Unfortunately, it’s not over. As you might have experienced before, day one of a new job includes completing even more forms.
Remember that they’re no less important. They could determine the size and delivery of your paycheck, for example.
5 forms to complete when starting a new job
You might be wondering why you need to be prepared for your new-hire paperwork. Although a human resources (HR) representative is likely to walk you through these on your first day, it can be helpful to study them in advance. As a result, you’ll complete them correctly and efficiently.
There’s also a practical benefit. This list of five forms will also highlight what to bring with you into the office, such as forms of identification.
1. I-9 documents
Your employer is obligated to have you sign the federal government’s Employment Eligibility Verification form. Also known as the I-9 Form, it proves you’re eligible to work in the U.S.
You’ll complete the first of three pages of I-9 documents by filling in personal information, such as your citizenship status. Your employer’s HR representative will complete the second page after reviewing your forms of identification.
The I-9 Form calls for you to present one or two forms of ID. Typical forms you can provide include:
- U.S. passport
- Permanent resident card
- Driver’s license
- State, school, or military ID
- Voter’s registration card
2. W-4 form
Completing the IRS’ Form W-4 helps your employer determine how much of your paycheck to withhold for federal income taxes. The Personal Allowances Worksheet included on the first page will determine the withholding amount for you.
Simply put: The more allowances or exemptions you claim, the less will be withheld from your paycheck. An example of an allowance is claiming dependents on your tax return.
Besides the worksheet, you could use the IRS’ withholding calculator to determine your preferred amount of allowances.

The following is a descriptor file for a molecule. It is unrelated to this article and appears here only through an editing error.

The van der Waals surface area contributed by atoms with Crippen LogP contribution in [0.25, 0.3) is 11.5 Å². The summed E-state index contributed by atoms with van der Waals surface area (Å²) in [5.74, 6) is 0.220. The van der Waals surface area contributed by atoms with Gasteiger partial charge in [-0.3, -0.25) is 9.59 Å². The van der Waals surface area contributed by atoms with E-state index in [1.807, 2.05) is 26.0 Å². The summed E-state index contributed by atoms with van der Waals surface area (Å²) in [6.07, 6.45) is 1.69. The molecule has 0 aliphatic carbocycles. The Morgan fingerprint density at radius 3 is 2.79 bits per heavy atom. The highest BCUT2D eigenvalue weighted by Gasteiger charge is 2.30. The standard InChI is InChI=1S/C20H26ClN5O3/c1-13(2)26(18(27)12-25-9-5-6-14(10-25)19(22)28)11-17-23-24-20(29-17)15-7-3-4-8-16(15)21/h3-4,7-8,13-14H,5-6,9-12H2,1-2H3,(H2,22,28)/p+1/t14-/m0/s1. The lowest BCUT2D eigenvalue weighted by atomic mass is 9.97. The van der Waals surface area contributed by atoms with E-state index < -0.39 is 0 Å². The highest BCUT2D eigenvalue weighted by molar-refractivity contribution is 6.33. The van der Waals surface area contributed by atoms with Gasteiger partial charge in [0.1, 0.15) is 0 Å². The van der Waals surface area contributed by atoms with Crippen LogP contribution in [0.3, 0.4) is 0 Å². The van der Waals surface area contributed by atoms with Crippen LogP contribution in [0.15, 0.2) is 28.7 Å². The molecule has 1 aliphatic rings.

You might prefer withholding even more from your paycheck than is needed. This could help you score a big tax refund at the end of the year. Alternatively, you could have your employer withhold less from your paycheck if you’d rather take a tax hit later on.
Don’t worry if you change your mind. You can adjust your withholdings at any time as you prepare for tax season.
Unlike Form W-4, you don’t have to worry about your W-2 form until tax season. Your employer will complete a W-2 form for every employee, regardless of their elected allowances.
3. Direct deposit form
Once your employer confirms how much you’ll be paid via the Form W-4, it will help you decide how you’d like to be paid.
Unless you prefer the old-fashioned paper paycheck, you’ll likely complete a direct deposit form when starting a new job. This will automatically send your earnings into the bank account or accounts of your choice at the end of each pay period.
You’ll need to gather two pieces of information to set up a direct deposit: the account number and routing number for any checking or savings account receiving these transfers. You can find both numbers on the bottom of your checks or by logging into your bank’s website.